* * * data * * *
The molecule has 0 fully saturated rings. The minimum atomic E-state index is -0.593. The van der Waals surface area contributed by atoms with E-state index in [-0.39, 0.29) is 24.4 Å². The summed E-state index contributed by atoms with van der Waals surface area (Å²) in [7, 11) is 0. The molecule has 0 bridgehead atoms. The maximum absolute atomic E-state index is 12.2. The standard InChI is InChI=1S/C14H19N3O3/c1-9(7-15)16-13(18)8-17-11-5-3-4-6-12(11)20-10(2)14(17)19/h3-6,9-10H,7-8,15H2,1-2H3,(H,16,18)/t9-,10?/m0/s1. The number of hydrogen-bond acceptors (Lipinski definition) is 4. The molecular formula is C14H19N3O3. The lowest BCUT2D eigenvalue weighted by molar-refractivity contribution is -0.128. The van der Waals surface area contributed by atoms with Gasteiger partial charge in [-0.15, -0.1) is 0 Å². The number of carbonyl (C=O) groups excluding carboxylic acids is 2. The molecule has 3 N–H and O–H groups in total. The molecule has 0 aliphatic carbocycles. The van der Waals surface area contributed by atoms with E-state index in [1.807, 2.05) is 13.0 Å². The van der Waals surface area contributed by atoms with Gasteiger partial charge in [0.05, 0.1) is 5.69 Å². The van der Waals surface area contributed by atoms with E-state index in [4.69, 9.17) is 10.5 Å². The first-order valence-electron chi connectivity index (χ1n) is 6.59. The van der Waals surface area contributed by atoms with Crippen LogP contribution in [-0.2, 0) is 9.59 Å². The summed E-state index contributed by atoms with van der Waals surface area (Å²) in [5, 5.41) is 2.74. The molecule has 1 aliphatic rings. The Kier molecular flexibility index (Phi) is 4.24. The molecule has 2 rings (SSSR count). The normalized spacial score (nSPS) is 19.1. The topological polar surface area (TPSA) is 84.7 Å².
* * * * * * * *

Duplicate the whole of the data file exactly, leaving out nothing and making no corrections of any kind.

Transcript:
The molecule has 0 fully saturated rings. The minimum atomic E-state index is -0.593. The van der Waals surface area contributed by atoms with E-state index in [-0.39, 0.29) is 24.4 Å². The summed E-state index contributed by atoms with van der Waals surface area (Å²) in [7, 11) is 0. The molecule has 0 bridgehead atoms. The maximum absolute atomic E-state index is 12.2. The standard InChI is InChI=1S/C14H19N3O3/c1-9(7-15)16-13(18)8-17-11-5-3-4-6-12(11)20-10(2)14(17)19/h3-6,9-10H,7-8,15H2,1-2H3,(H,16,18)/t9-,10?/m0/s1. The number of hydrogen-bond acceptors (Lipinski definition) is 4. The molecular formula is C14H19N3O3. The lowest BCUT2D eigenvalue weighted by molar-refractivity contribution is -0.128. The van der Waals surface area contributed by atoms with Gasteiger partial charge in [-0.15, -0.1) is 0 Å². The number of carbonyl (C=O) groups excluding carboxylic acids is 2. The molecule has 3 N–H and O–H groups in total. The molecule has 0 aliphatic carbocycles. The van der Waals surface area contributed by atoms with E-state index in [1.807, 2.05) is 13.0 Å². The van der Waals surface area contributed by atoms with Gasteiger partial charge in [0.05, 0.1) is 5.69 Å². The van der Waals surface area contributed by atoms with E-state index in [4.69, 9.17) is 10.5 Å². The first-order valence-electron chi connectivity index (χ1n) is 6.59. The van der Waals surface area contributed by atoms with Crippen LogP contribution in [-0.2, 0) is 9.59 Å². The summed E-state index contributed by atoms with van der Waals surface area (Å²) in [5, 5.41) is 2.74. The molecule has 1 aliphatic rings. The Kier molecular flexibility index (Phi) is 4.24. The molecule has 2 rings (SSSR count). The normalized spacial score (nSPS) is 19.1. The topological polar surface area (TPSA) is 84.7 Å².